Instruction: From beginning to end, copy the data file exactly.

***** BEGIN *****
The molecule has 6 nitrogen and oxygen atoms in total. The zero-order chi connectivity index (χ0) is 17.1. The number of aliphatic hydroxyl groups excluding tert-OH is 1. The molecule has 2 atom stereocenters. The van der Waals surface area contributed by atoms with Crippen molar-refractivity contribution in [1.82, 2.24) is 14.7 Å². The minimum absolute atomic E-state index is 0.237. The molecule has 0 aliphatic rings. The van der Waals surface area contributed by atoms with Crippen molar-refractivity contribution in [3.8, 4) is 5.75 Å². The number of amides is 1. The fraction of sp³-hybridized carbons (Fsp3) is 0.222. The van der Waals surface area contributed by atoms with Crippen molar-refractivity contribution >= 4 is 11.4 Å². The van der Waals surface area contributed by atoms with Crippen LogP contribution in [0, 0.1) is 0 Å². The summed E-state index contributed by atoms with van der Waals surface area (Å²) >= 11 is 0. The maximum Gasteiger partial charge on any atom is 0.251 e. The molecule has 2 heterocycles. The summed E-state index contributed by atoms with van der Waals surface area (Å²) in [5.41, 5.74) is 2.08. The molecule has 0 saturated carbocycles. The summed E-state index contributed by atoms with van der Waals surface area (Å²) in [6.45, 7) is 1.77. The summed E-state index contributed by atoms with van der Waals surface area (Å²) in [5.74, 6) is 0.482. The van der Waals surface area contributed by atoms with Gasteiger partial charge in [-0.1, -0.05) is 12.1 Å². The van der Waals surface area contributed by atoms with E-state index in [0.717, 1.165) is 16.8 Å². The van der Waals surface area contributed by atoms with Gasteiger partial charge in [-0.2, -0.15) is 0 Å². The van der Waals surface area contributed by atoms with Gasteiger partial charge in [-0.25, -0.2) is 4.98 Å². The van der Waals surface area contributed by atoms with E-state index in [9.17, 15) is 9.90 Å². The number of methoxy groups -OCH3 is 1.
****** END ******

The molecule has 6 nitrogen and oxygen atoms in total. The zero-order chi connectivity index (χ0) is 17.1. The number of aliphatic hydroxyl groups excluding tert-OH is 1. The molecule has 2 atom stereocenters. The van der Waals surface area contributed by atoms with Crippen molar-refractivity contribution in [1.82, 2.24) is 14.7 Å². The minimum absolute atomic E-state index is 0.237. The molecule has 0 aliphatic rings. The van der Waals surface area contributed by atoms with Crippen molar-refractivity contribution in [3.8, 4) is 5.75 Å². The number of amides is 1. The fraction of sp³-hybridized carbons (Fsp3) is 0.222. The van der Waals surface area contributed by atoms with Crippen molar-refractivity contribution >= 4 is 11.4 Å². The van der Waals surface area contributed by atoms with Crippen LogP contribution in [0, 0.1) is 0 Å². The summed E-state index contributed by atoms with van der Waals surface area (Å²) >= 11 is 0. The maximum Gasteiger partial charge on any atom is 0.251 e. The molecule has 2 heterocycles. The summed E-state index contributed by atoms with van der Waals surface area (Å²) in [5.41, 5.74) is 2.08. The molecule has 0 saturated carbocycles. The summed E-state index contributed by atoms with van der Waals surface area (Å²) in [6.45, 7) is 1.77. The summed E-state index contributed by atoms with van der Waals surface area (Å²) in [5.74, 6) is 0.482. The van der Waals surface area contributed by atoms with Gasteiger partial charge in [-0.1, -0.05) is 12.1 Å². The van der Waals surface area contributed by atoms with E-state index in [0.717, 1.165) is 16.8 Å². The van der Waals surface area contributed by atoms with Gasteiger partial charge in [-0.2, -0.15) is 0 Å². The van der Waals surface area contributed by atoms with Gasteiger partial charge in [-0.25, -0.2) is 4.98 Å². The van der Waals surface area contributed by atoms with E-state index in [9.17, 15) is 9.90 Å². The number of methoxy groups -OCH3 is 1.